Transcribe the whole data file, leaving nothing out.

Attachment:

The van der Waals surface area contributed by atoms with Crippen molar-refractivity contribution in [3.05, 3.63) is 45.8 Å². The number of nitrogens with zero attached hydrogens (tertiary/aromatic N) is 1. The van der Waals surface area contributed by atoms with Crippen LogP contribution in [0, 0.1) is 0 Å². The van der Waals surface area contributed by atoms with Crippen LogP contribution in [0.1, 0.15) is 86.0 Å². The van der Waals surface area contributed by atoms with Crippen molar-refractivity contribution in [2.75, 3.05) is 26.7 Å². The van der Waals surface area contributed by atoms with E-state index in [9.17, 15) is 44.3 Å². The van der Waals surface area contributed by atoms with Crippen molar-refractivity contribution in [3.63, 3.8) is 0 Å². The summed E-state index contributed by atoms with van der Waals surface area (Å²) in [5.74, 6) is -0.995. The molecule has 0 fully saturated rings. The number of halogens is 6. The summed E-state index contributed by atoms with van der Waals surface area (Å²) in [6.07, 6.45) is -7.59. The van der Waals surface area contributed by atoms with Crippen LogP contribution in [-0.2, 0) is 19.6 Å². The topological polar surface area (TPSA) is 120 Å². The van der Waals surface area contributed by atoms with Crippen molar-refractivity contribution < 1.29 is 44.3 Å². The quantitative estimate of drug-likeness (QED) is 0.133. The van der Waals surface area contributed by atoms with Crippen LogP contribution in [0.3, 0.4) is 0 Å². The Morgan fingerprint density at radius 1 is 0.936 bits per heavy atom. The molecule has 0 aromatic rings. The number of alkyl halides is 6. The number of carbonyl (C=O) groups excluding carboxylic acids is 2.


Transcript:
The van der Waals surface area contributed by atoms with Crippen molar-refractivity contribution in [3.05, 3.63) is 45.8 Å². The number of nitrogens with zero attached hydrogens (tertiary/aromatic N) is 1. The van der Waals surface area contributed by atoms with Crippen LogP contribution in [0, 0.1) is 0 Å². The van der Waals surface area contributed by atoms with Crippen LogP contribution in [0.1, 0.15) is 86.0 Å². The van der Waals surface area contributed by atoms with Crippen molar-refractivity contribution in [2.75, 3.05) is 26.7 Å². The van der Waals surface area contributed by atoms with E-state index in [9.17, 15) is 44.3 Å². The van der Waals surface area contributed by atoms with Crippen molar-refractivity contribution in [3.63, 3.8) is 0 Å². The summed E-state index contributed by atoms with van der Waals surface area (Å²) in [5.74, 6) is -0.995. The molecule has 0 fully saturated rings. The number of halogens is 6. The summed E-state index contributed by atoms with van der Waals surface area (Å²) in [6.07, 6.45) is -7.59. The van der Waals surface area contributed by atoms with Crippen LogP contribution in [-0.2, 0) is 19.6 Å². The topological polar surface area (TPSA) is 120 Å². The van der Waals surface area contributed by atoms with Crippen molar-refractivity contribution < 1.29 is 44.3 Å². The quantitative estimate of drug-likeness (QED) is 0.133. The van der Waals surface area contributed by atoms with Crippen LogP contribution in [0.3, 0.4) is 0 Å². The Morgan fingerprint density at radius 1 is 0.936 bits per heavy atom. The molecule has 0 aromatic rings. The number of alkyl halides is 6. The number of carbonyl (C=O) groups excluding carboxylic acids is 2.